Exploit changes in market structure by offering positive convexity to both up and down markets while capitalizing on the underlying risk of a discontinuous "gamma" event (e.g. February 5th, 2018 "Volmageddon", 1987 crash, etc...)
Systematically exploit mispricing of simple, vanilla options across all strikes and expiries
Monetize during volatility spikes to profit from short term moves.
Positions include both puts and calls, initiated to maximize gamma per unit of theta
Traded systematically, with at least daily frequency
Gains are typically realized quickly and methodically
S&P 500 Index Options
SPY ETF Options
Options on S&P 500 constituent equities
WHY LONG GAMMA?
In our view, there are two very broad categories of positions in options trading: those that are positive gamma and short theta (e.g. buying insurance), and those that are exactly the inverse (e.g. selling insurance). If you are unsure what the concept of gamma or theta entails, please reference here.
Positive gamma positions exhibit convexity, which means that the rate of capital appreciation accelerates as the magnitude of the move in the underlying gets larger. This is why, as we’ll discuss below, negative gamma can lead to ruin: the losses get exponentially larger as the positions move out of your favor.
Long/positive gamma position:
Positive returns across typical market environments: target no "bleed"
Positive Gamma = convex upside with large moves in the market
Predictable maximum downside
May not be tax efficient
Short/negative gamma position:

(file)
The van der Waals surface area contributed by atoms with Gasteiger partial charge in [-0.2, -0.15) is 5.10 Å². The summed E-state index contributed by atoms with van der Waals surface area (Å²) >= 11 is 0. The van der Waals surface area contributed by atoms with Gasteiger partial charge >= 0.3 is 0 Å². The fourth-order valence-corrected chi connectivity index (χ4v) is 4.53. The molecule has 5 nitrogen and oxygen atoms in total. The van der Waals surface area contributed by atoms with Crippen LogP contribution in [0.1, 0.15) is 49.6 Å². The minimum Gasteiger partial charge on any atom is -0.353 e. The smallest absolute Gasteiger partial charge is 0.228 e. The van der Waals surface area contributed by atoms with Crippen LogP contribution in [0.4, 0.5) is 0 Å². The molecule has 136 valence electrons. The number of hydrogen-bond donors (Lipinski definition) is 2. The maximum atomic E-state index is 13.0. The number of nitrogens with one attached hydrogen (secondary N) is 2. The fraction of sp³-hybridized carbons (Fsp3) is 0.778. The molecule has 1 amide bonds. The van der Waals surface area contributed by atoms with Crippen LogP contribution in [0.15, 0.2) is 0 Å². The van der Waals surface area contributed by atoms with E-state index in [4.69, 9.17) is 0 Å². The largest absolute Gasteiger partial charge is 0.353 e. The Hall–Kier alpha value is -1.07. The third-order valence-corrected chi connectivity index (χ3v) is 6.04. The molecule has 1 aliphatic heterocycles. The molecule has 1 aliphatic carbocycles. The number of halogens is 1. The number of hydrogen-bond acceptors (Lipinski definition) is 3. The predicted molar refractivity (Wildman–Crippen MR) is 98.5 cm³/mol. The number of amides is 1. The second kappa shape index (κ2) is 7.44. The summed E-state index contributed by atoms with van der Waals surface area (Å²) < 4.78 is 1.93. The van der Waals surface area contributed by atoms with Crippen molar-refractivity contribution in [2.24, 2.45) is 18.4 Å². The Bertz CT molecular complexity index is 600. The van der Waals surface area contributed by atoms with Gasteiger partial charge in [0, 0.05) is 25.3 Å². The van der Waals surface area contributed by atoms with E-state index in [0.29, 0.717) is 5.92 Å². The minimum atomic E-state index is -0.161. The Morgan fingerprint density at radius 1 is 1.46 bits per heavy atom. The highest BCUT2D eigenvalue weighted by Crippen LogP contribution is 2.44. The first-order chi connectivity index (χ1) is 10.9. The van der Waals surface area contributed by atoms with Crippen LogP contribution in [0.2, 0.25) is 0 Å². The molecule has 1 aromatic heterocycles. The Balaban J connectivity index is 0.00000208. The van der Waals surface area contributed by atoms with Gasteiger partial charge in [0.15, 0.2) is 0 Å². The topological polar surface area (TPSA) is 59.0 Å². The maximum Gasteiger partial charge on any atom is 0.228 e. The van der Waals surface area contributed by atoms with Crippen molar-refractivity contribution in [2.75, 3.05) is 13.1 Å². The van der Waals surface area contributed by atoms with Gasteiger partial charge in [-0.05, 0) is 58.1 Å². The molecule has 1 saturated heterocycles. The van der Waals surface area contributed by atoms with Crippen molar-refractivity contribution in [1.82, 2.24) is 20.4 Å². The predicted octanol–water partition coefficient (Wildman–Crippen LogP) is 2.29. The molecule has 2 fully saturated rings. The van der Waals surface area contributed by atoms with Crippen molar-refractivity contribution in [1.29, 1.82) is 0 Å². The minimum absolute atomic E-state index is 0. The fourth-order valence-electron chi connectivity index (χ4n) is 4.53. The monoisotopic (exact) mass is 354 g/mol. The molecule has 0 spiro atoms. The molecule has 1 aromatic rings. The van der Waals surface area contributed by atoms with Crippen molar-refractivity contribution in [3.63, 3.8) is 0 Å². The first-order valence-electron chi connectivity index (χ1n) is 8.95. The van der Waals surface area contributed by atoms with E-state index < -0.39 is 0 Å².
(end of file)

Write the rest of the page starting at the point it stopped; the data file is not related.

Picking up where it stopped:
Much like an insurance company receiving monthly premiums, short/negative gamma & positive theta exposure typically shows the most consistent results over time, until, quite certainly, it doesn’t. An example of a negative gamma position is to sell a put, which provides a small premium to you unless an infrequent event occurs. The analogy of selling insurance is apt. Insurance premiums come in each month for you, the insurer, until disaster strikes. When the hurricane hits, you’re required to pay all your claims at the same time. Insurers must hold regulatory capital against positions and cannot book profit/loss from receipt of premium, but instead must assume a level of risk and take reserves, so this is not usually a disastrous event for them (though it certainly has been for a handful of large firms). However, public funds and individuals are not insurance companies - those that systematically sell volatility do not hold reserves against "gains." The risk of losing all your capital is not attractive. Many fund managers and individuals alike have met their demise by way of short/negative gamma positions.
We take precisely the other side of this trade, and we do it as cheaply as possible, thus maximizing our gain during the disaster. On the other hand, the max loss with negative gamma can be exponentially greater in magnitude than the premium collected. The max loss with positive gamma positions is predefined: your loss is limited to the exact price you paid for the option. But even better, your gain can be many hundreds of magnitudes greater than the premium you paid. Going back to the insurance analogy, this is just like paying a $100 monthly car insurance, and then receiving the full value of your car in the event it’s totaled.
Investors need to protect their capital in the most turbulent of times, and perhaps even come out ahead. We believe, and have experienced, that “hurricanes” and “car wrecks” happen far more often in the markets than they do in other areas of insurance. Newspapers talk of a “multi-standard deviation” event, which statistically, should only happen once every ~1000 years, but happens to stock markets every few years. Accordingly, insurance must ALWAYS be in place.
And when they are in place, positive gamma options portfolios are truly all weather, and work very well alongside a long-only stock portfolio as an instrument to hedge the unknown.
For Performance/Fact Sheet and presentation material, please contact us.